Expand volumes on Azure Stack HCI and Windows Server clusters

Applies to: Azure Stack HCI, versions 22H2 and 21H2; Windows Server 2022, Windows Server 2019

This article explains how to expand volumes on a cluster by using Windows Admin Center and PowerShell.


Not supported: resizing the underlying storage used by Storage Spaces Direct. If you are running Storage Spaces Direct in a virtualized storage environment, including in Azure, resizing or changing the characteristics of the storage devices used by the virtual machines isn't supported and will cause data to become inaccessible. Instead, follow the instructions in the Add servers or drives section to add additional capacity before expanding volumes.

Expand volumes using Windows Admin Center

  1. In Windows Admin Center, connect to a cluster, and then select Volumes from the Tools pane.

  2. On the Volumes page, select the Inventory tab, and then select the volume that you want to expand. On the volume detail page, the storage capacity for the volume is indicated.

    You can also open the volumes detail page directly from Dashboard. On the Dashboard, in the Alerts section, select the alert, which notifies you if a volume is running low on storage capacity, and then select Go To Volume.

  3. At the top of the volumes detail page, select Settings.

  4. Enter a new larger size in the right pane, and then select Save.

    On the volumes detail page, the larger storage capacity for the volume is indicated, and the alert on the Dashboard is cleared.

Expand volumes using PowerShell

Capacity in the storage pool

Before you expand a volume, make sure you have enough capacity in the storage pool to accommodate its new, larger footprint. For example, when expanding a three-way mirror volume from 1 TB to 2 TB, its footprint would grow from 3 TB to 6 TB. For the expansion to succeed, you would need at least (6 - 3) = 3 TB of available capacity in the storage pool.

Familiarity with volumes in Storage Spaces

In Storage Spaces Direct, every volume is comprised of several stacked objects: the cluster shared volume (CSV), which is a volume; the partition; the disk, which is a virtual disk; and one or more storage tiers (if applicable). To resize a volume, you will need to resize several of these objects.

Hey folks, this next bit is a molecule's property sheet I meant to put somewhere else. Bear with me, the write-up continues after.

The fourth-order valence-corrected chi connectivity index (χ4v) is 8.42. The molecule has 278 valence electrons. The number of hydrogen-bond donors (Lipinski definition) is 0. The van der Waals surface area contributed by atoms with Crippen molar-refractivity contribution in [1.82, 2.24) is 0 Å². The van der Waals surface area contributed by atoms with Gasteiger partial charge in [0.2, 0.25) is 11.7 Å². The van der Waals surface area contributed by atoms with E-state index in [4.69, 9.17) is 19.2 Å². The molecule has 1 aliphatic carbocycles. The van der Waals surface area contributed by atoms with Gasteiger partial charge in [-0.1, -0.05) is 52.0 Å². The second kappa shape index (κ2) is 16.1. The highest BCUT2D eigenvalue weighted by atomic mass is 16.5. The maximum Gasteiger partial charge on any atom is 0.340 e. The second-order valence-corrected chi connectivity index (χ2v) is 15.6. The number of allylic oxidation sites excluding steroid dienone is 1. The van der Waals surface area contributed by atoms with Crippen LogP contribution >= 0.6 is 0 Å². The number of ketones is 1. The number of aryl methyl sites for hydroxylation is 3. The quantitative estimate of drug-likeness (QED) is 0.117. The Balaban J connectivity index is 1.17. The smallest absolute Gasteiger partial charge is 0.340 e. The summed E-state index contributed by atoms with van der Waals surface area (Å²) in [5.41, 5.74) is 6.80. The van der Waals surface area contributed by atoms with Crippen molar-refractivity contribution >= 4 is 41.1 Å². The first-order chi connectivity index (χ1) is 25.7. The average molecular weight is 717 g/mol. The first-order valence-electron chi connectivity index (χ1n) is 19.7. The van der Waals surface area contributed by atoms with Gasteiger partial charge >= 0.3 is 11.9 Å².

Diagram shows the layers of a volume, including cluster shard volume, volume, partition, disk, virtual disk, and storage tiers.

To familiarize yourself with them, try running the Get- cmdlet with the corresponding noun in PowerShell.

For example:


To follow associations between objects in the stack, pipe one Get- cmdlet into the next.

For example, here's how to get from a virtual disk up to its associated volume:

Get-VirtualDisk <FriendlyName> | Get-Disk | Get-Partition | Get-Volume

Step 1 – Expand the virtual disk

The virtual disk may use storage tiers, or not, depending on how it was created.

To check, run the following cmdlet:

Get-VirtualDisk <FriendlyName> | Get-StorageTier

If the cmdlet returns nothing, the virtual disk doesn't use storage tiers.

No storage tiers

If the virtual disk has no storage tiers, you can expand it directly using the Resize-VirtualDisk cmdlet.

Provide the new size in the -Size parameter.

Get-VirtualDisk <FriendlyName> | Resize-VirtualDisk -Size <Size>

When you expand the VirtualDisk, the associated Disk follows automatically and is resized too.

Animated diagram shows the virtual disk of a volume becoming larger while the disk layer immediately above it automatically becomes larger as a result.

With storage tiers

If the virtual disk uses storage tiers, you can expand each tier separately using the Resize-StorageTier cmdlet.

Get the names of the storage tiers by following the associations from the virtual disk:

Get-VirtualDisk <FriendlyName> | Get-StorageTier | Select FriendlyName

Then, for each tier, provide the new size in the -Size parameter:

Get-StorageTier <FriendlyName> | Resize-StorageTier -Size <Size>


If your tiers are different physical media types (such as MediaType = SSD and MediaType = HDD) you need to ensure you have enough capacity of each media type in the storage pool to accommodate the new, larger footprint of each tier.

When you expand the StorageTier(s), the associated VirtualDisk and Disk follow automatically and are resized too.

Animated diagram shows first one then another storage tier becoming large while the virtual disk layer and disk layer above become larger as well.

Step 2 – Expand the partition

Next, expand the partition using the Resize-Partition cmdlet. The virtual disk is expected to have two partitions: the first is Reserved and should not be modified; the one you need to resize has PartitionNumber = 2 and Type = Basic.

Provide the new size in the -Size parameter. We recommend using the maximum supported size, as shown below:

# Choose virtual disk
$VirtualDisk = Get-VirtualDisk <FriendlyName>

# Get its partition
$Partition = $VirtualDisk | Get-Disk | Get-Partition | Where PartitionNumber -Eq 2

# Resize to its maximum supported size
$Partition | Resize-Partition -Size ($Partition | Get-PartitionSupportedSize).SizeMax

When you expand the Partition, the associated Volume and ClusterSharedVolume follow automatically and are resized too.

Animated diagram shows the virtual disk layer, at the bottom of the volume, growing larger with each of the layers above it growing larger as well.

That's it!


You can verify the volume has the new size by running the Get-Volume cmdlet.

Next steps

For step-by-step instructions on other essential storage management tasks, see: